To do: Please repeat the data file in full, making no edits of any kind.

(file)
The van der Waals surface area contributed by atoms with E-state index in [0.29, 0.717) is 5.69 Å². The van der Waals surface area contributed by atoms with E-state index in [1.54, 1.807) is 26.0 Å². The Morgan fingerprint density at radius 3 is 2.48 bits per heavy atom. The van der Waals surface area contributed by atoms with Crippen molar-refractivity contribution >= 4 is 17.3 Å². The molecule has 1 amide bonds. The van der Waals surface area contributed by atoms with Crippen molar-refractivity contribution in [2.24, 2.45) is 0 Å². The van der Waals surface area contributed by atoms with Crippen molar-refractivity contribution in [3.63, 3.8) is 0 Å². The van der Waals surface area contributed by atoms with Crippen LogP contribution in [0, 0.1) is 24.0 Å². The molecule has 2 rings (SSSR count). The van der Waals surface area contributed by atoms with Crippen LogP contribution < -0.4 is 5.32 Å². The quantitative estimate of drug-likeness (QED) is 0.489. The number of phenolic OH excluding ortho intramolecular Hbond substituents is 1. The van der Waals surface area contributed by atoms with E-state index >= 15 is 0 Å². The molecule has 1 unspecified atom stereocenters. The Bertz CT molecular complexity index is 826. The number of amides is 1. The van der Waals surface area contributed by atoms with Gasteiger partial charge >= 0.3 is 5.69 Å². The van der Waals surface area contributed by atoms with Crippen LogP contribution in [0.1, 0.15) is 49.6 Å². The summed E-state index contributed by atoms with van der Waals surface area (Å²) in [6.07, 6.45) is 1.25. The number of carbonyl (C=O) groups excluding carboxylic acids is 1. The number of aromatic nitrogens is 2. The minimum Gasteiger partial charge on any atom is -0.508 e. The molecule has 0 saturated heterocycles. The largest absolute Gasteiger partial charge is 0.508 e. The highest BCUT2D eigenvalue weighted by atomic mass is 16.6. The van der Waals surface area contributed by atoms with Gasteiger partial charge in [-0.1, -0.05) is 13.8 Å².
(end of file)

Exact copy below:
The van der Waals surface area contributed by atoms with E-state index in [0.29, 0.717) is 5.69 Å². The van der Waals surface area contributed by atoms with E-state index in [1.54, 1.807) is 26.0 Å². The Morgan fingerprint density at radius 3 is 2.48 bits per heavy atom. The van der Waals surface area contributed by atoms with Crippen molar-refractivity contribution >= 4 is 17.3 Å². The molecule has 1 amide bonds. The van der Waals surface area contributed by atoms with Crippen molar-refractivity contribution in [2.24, 2.45) is 0 Å². The van der Waals surface area contributed by atoms with Crippen molar-refractivity contribution in [3.63, 3.8) is 0 Å². The van der Waals surface area contributed by atoms with Crippen LogP contribution in [0, 0.1) is 24.0 Å². The molecule has 2 rings (SSSR count). The van der Waals surface area contributed by atoms with Crippen LogP contribution < -0.4 is 5.32 Å². The quantitative estimate of drug-likeness (QED) is 0.489. The number of phenolic OH excluding ortho intramolecular Hbond substituents is 1. The van der Waals surface area contributed by atoms with E-state index >= 15 is 0 Å². The molecule has 1 unspecified atom stereocenters. The Bertz CT molecular complexity index is 826. The number of amides is 1. The van der Waals surface area contributed by atoms with Gasteiger partial charge >= 0.3 is 5.69 Å². The van der Waals surface area contributed by atoms with Crippen LogP contribution in [0.1, 0.15) is 49.6 Å². The summed E-state index contributed by atoms with van der Waals surface area (Å²) in [6.07, 6.45) is 1.25. The number of carbonyl (C=O) groups excluding carboxylic acids is 1. The number of aromatic nitrogens is 2. The minimum Gasteiger partial charge on any atom is -0.508 e. The molecule has 0 saturated heterocycles. The largest absolute Gasteiger partial charge is 0.508 e. The highest BCUT2D eigenvalue weighted by atomic mass is 16.6. The van der Waals surface area contributed by atoms with Gasteiger partial charge in [-0.1, -0.05) is 13.8 Å².